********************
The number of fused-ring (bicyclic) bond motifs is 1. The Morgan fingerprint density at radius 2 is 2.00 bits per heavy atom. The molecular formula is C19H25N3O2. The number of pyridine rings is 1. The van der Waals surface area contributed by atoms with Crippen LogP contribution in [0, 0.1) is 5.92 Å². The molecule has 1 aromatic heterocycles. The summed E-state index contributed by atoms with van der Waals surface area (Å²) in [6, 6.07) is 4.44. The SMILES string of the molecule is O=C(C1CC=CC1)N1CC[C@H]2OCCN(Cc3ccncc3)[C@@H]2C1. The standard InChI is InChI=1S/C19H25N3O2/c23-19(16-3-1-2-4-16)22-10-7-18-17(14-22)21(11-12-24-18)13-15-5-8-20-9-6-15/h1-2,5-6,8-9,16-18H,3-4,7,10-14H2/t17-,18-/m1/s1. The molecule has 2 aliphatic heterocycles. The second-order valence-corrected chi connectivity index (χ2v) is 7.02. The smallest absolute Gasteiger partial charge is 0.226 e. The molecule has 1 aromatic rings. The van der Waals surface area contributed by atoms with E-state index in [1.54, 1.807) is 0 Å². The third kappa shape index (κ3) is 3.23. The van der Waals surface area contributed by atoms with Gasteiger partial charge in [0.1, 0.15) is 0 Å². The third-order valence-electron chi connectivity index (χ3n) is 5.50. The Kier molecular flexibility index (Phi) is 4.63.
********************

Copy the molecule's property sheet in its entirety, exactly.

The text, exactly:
The number of fused-ring (bicyclic) bond motifs is 1. The Morgan fingerprint density at radius 2 is 2.00 bits per heavy atom. The molecular formula is C19H25N3O2. The number of pyridine rings is 1. The van der Waals surface area contributed by atoms with Crippen LogP contribution in [0, 0.1) is 5.92 Å². The molecule has 1 aromatic heterocycles. The summed E-state index contributed by atoms with van der Waals surface area (Å²) in [6, 6.07) is 4.44. The SMILES string of the molecule is O=C(C1CC=CC1)N1CC[C@H]2OCCN(Cc3ccncc3)[C@@H]2C1. The standard InChI is InChI=1S/C19H25N3O2/c23-19(16-3-1-2-4-16)22-10-7-18-17(14-22)21(11-12-24-18)13-15-5-8-20-9-6-15/h1-2,5-6,8-9,16-18H,3-4,7,10-14H2/t17-,18-/m1/s1. The molecule has 2 aliphatic heterocycles. The second-order valence-corrected chi connectivity index (χ2v) is 7.02. The smallest absolute Gasteiger partial charge is 0.226 e. The molecule has 1 aromatic rings. The van der Waals surface area contributed by atoms with E-state index in [1.54, 1.807) is 0 Å². The third kappa shape index (κ3) is 3.23. The van der Waals surface area contributed by atoms with Gasteiger partial charge in [0.1, 0.15) is 0 Å². The third-order valence-electron chi connectivity index (χ3n) is 5.50. The Kier molecular flexibility index (Phi) is 4.63.